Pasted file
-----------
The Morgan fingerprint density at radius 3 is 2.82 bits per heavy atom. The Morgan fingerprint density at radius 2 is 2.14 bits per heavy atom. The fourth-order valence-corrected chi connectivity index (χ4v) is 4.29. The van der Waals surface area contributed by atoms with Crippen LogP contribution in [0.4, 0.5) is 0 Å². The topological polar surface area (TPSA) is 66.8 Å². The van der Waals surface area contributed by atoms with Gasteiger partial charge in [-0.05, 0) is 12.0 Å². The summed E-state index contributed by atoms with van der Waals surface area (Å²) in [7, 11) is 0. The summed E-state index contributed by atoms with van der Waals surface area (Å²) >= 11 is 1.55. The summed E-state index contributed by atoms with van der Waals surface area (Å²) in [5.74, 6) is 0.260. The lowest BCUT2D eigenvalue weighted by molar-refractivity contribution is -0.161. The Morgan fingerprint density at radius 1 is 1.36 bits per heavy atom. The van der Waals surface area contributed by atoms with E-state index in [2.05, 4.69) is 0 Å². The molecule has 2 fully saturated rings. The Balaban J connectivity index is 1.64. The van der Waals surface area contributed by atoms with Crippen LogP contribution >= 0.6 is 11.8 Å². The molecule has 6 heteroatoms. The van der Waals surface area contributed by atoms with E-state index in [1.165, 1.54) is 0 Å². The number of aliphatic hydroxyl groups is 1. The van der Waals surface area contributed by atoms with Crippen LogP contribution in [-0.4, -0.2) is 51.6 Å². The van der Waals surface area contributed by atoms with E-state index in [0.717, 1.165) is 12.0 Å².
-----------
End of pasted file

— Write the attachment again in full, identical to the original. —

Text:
The Morgan fingerprint density at radius 3 is 2.82 bits per heavy atom. The Morgan fingerprint density at radius 2 is 2.14 bits per heavy atom. The fourth-order valence-corrected chi connectivity index (χ4v) is 4.29. The van der Waals surface area contributed by atoms with Crippen LogP contribution in [0.4, 0.5) is 0 Å². The topological polar surface area (TPSA) is 66.8 Å². The van der Waals surface area contributed by atoms with Gasteiger partial charge in [-0.05, 0) is 12.0 Å². The summed E-state index contributed by atoms with van der Waals surface area (Å²) in [7, 11) is 0. The summed E-state index contributed by atoms with van der Waals surface area (Å²) >= 11 is 1.55. The summed E-state index contributed by atoms with van der Waals surface area (Å²) in [5.74, 6) is 0.260. The lowest BCUT2D eigenvalue weighted by molar-refractivity contribution is -0.161. The Morgan fingerprint density at radius 1 is 1.36 bits per heavy atom. The van der Waals surface area contributed by atoms with E-state index in [2.05, 4.69) is 0 Å². The molecule has 2 fully saturated rings. The Balaban J connectivity index is 1.64. The van der Waals surface area contributed by atoms with Crippen LogP contribution >= 0.6 is 11.8 Å². The molecule has 6 heteroatoms. The van der Waals surface area contributed by atoms with E-state index in [1.165, 1.54) is 0 Å². The number of aliphatic hydroxyl groups is 1. The van der Waals surface area contributed by atoms with Crippen LogP contribution in [-0.4, -0.2) is 51.6 Å². The van der Waals surface area contributed by atoms with E-state index in [0.717, 1.165) is 12.0 Å².